Vermont Gov. Peter Shumlin (D) on June 2 signed the FY 2017 Transportation Bill that approves $612.5 million for the state’s infrastructure improvements and maintenance. The bill received overwhelming bipartisan support when it was passed by both levels of the Vermont legislature, with the House voting to pass the bill 124-19, and the Senate passing the bill 23-0.
Further attesting to its bipartisan nature, both of Vermont’s Transportation Committee Chairmen, Sen. Richard Mazza (D) and Rep. Patrick Brennan (R), voted to pass the bill.
The bill, funded by a combination of federal funds and several new state initiatives, including increased DMV fees and higher trucking fines for obstructions in Vermont’s “Smuggler’s Notch”, will fund a wide range of projects throughout the state, including:
- $111.1 million will be allocated to repaving and maintenance of over 200 miles of state highways;
- $105.1 million will be invested in bridge repair;
- $76.4 million will be allocated to the repair of town highways, many of which were damaged in Hurricane Irene in 2013;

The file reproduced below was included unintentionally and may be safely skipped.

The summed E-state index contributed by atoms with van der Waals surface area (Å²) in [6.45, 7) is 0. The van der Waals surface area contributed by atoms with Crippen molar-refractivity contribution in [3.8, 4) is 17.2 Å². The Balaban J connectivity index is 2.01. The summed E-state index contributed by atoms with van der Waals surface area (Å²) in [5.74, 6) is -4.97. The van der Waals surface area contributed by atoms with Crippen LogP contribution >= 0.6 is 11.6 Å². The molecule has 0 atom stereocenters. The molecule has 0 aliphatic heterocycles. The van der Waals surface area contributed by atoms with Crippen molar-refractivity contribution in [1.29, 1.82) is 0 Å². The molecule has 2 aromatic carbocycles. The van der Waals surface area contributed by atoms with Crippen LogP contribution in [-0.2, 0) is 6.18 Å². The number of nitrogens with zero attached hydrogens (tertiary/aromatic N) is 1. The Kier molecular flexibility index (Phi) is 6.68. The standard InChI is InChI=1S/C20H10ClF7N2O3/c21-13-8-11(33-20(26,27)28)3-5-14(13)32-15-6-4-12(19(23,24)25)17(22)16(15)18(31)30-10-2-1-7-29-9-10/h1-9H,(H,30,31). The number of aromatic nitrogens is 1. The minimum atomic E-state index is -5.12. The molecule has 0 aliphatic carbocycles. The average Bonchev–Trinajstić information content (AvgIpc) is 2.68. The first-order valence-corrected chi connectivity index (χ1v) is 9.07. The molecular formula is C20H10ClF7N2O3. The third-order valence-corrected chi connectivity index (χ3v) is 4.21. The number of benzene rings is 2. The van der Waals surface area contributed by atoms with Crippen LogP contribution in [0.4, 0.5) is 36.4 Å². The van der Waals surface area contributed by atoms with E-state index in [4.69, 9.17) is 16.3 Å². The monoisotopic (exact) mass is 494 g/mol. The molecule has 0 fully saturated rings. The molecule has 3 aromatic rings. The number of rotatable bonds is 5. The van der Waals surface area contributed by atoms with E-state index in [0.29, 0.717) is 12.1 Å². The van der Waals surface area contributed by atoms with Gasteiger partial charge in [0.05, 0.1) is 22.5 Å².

- $33.4 million will be allocated to rail safety and maintenance;
- $31.2 million will be invested in public transit; and,
- Read more details on where the funds will be invested.
In 2008, 36 percent of Vermont’s roads were classified as in “poor condition”. That number decreased to 15 percent at the end of FY 2015, while at the same time Vermont cut their number of structurally deficient bridges in half, evidence of the state’s significant level of investment in infrastructure. The most recent investment, a near-record for the state’s single year transportation investment, is expected to further build upon the improvements.